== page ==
The New Congress and Higher Ed

Donald Trump shockingly won the presidency as the GOP maintained its grip on Congress.

November 8, 2016
 

Republicans maintained control of both the House of Representatives and the Senate in Tuesday’s election as Donald Trump was elected president -- shocking Democrats who expected to win the presidency if not the upper chamber of Congress as well.

However, leaders of both parties have said that a reauthorization of the Higher Education Act will be a top priority in the next Congress and will provide an opportunity to tackle a host of policy issues affecting postsecondary education. Senators Lamar Alexander of Tennessee and Patty Murray of Washington -- the senior Republican and Democrat, respectively, on the Senate education committee -- will both return to the upper chamber after Murray easily won her re-election bid.

A number of higher ed issues would be on the committee’s agenda, including so-called risk-sharing proposals that have gained bipartisan support in both chambers. Risk sharing -- also frequently referred to as “skin in the game” measures -- would entail holding colleges and universities accountable for outcomes like graduates’ ability to repay their student loan debt.

In other notable Senate election outcomes, Florida voters returned Republican Marco Rubio to the upper chamber after his failed presidential primary campaign. On the presidential campaign trail, Rubio called for an overhaul of the “cartel of existing colleges and universities.” He has been a strong supporter of alternatives to traditional higher education and in particular of the for-profit college sector, going back to his days as Speaker of the House in Florida. He’s also been a key backer of bipartisan proposals for outcome-based accreditation models.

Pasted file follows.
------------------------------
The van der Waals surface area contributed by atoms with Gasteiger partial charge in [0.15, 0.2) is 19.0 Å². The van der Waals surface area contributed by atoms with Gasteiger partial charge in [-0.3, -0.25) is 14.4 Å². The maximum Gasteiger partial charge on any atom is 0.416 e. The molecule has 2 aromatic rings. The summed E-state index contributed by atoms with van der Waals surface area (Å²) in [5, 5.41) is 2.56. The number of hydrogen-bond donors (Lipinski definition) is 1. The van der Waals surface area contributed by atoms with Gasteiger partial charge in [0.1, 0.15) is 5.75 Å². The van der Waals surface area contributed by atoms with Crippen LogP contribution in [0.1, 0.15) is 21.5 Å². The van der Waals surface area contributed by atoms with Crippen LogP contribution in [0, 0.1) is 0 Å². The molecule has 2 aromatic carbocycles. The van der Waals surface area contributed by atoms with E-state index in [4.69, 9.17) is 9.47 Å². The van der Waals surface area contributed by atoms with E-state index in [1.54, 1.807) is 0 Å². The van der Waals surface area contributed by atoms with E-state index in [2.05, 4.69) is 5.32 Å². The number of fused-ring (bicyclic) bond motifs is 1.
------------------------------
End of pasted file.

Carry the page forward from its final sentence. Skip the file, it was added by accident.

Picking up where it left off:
In Wisconsin, Republican incumbent Ron Johnson won re-election against former Senator Russ Feingold, a Democrat. Johnson was criticized by many in higher education during the campaign for comments he made about the value of university instructors, suggesting they could be replaced effectively by online video lectures. Documentarian Ken Burns, whose series The Civil War Johnson cited as an alternative to in-person instruction, was among those to push back on the claim.

In the House, conservative North Carolina Republican Virginia Foxx is widely expected to become chairwoman of the Education and Workforce committee, replacing the retiring John Kline of Minnesota.

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